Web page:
One such concrete innovation is PREVent-C®, a magnesia-based admixture that mitigates shrinkage cracks and curling by leveraging two widely used technologies – expansive components and pore water surface tension reduction. It is proven that PREVent-C admixture technology reduces shrinkage cracks by more than 90 percent, depending on the mix design and the amount of PREVent-C utilized.


By successfully decreasing or eliminating cracks, bridge decks require less repair work, improved durability, and a better defense against ingress of water and chemicals.  State and federal governments experience less headaches and an improved construction sequence.


PREVent-C can be used to prevent shrinkage cracking on any bridge deck application but is especially effective in two areas where governments are looking to drastically reduce timelines and costs: accelerated construction and thin bridge deck sections or overlays. Following are two of many examples:



Accelerated Construction Timelines

In late March of 2017, a large fire brought an Interstate 85 bridge to collapse in Atlanta, Georgia. As a result, it became a transportation crisis for commuters and local residents. The Georgia DOT decided on accelerated construction techniques due to the economic impact of the detour. PREVent-C technology was selected to be added to the concrete mix for the I-85 project to ensure an efficient construction timeline and a strong, effective bridge repair that would not require extensive and costly maintenance in the near future.


The Georgia DOT selected an accelerated mix and a 3-day curing period versus a more standard 7-day curing period. The selected mix design allowed for a shorter construction schedule leading to a much earlier than anticipated opening of the interstate. When accelerated strength and minimal curing are used, cracking would be visible immediately following the end of curing. When the curing was removed from the I-85 Bridge, there was no observance of cracking.



Thin Bridge Deck Sections and Overlays

The Rogers Road bridge over I-95 in Wilmington, Delaware, was around 40 years old in 2014 when the bridge deck was scheduled for maintenance to preserve structural integrity.


After evaluating the different bridge deck rehabilitation options, a mill-and-overlay repair was chosen. Overlays are an economical option compared to a full-depth replacement. However, overlays typically have a very high occurrence of shrinkage cracks due to the highly restrained condition of the underlying roughened surface combined with the thin 2” top section.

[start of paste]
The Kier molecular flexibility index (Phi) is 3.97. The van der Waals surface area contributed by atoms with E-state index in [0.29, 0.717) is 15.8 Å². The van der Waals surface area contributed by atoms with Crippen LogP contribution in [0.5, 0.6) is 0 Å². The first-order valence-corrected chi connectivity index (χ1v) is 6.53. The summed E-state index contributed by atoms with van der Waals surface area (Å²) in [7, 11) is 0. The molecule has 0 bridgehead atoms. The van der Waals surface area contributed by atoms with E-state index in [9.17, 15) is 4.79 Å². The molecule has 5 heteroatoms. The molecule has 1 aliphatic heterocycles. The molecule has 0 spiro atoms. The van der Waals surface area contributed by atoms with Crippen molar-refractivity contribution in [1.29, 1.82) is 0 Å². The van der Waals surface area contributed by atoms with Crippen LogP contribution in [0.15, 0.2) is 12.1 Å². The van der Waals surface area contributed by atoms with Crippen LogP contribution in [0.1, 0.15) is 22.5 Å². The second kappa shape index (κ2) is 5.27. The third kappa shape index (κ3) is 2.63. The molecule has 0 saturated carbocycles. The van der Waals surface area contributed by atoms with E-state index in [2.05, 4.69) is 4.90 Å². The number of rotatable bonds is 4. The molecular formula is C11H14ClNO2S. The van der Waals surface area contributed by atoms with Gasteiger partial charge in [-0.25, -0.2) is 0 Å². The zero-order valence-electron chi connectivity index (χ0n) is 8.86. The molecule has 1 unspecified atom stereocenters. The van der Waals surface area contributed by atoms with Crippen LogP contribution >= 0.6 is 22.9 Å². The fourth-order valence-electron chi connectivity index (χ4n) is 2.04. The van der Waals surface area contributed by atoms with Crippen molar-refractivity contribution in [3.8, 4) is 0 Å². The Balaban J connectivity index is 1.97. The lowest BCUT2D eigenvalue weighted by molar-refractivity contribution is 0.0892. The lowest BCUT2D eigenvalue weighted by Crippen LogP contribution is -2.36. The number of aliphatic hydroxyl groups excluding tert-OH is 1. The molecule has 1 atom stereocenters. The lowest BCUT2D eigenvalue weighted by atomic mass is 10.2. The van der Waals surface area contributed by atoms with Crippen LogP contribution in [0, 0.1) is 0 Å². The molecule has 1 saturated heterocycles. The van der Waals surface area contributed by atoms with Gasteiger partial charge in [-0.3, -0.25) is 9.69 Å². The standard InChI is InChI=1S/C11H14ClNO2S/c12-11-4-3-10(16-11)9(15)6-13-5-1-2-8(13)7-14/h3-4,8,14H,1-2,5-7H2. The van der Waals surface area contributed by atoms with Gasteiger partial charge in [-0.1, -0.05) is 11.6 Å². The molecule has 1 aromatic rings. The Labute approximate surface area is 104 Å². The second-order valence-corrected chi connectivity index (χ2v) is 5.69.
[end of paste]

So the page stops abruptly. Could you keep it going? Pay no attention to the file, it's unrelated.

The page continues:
The shrinkage cracks can quickly lead to freeze-thaw deterioration and eventually delamination of the new surface, requiring additional maintenance as soon as the first couple of years after rehabilitation. In order to reduce the required future maintenance and try to preserve the original structure as much as possible with the overlay, PREVent-C500 shrinkage-reducing/compensating admixture was chosen to provide a dual-mechanism mitigation technology.


A sister bridge deck was rehabbed using the same method but without PREVent-C and a side-by-side comparison of cracking was performed to evaluate the effectiveness of PREVent-C.   It was determined that the use of PREVent-C reduced shrinkage cracking by 85-90%.  


Concrete is known to be prone to cracking, especially due to drying and autogenous shrinkage, leading to costly mitigation efforts and repairs of slabs and structures. Preventing cracks from the start is the long-term solution to bridge maintenance, integrity, and extended service life.



Put it to the Test 

Order a sample of PREVent-C and schedule a trial mixture to evaluate its effectiveness on shrinkage cracking, as well as its effects on other fresh and hardened concrete properties. Or, send us your general questions about accelerated concrete construction. Contact PREVent-Cexperts today.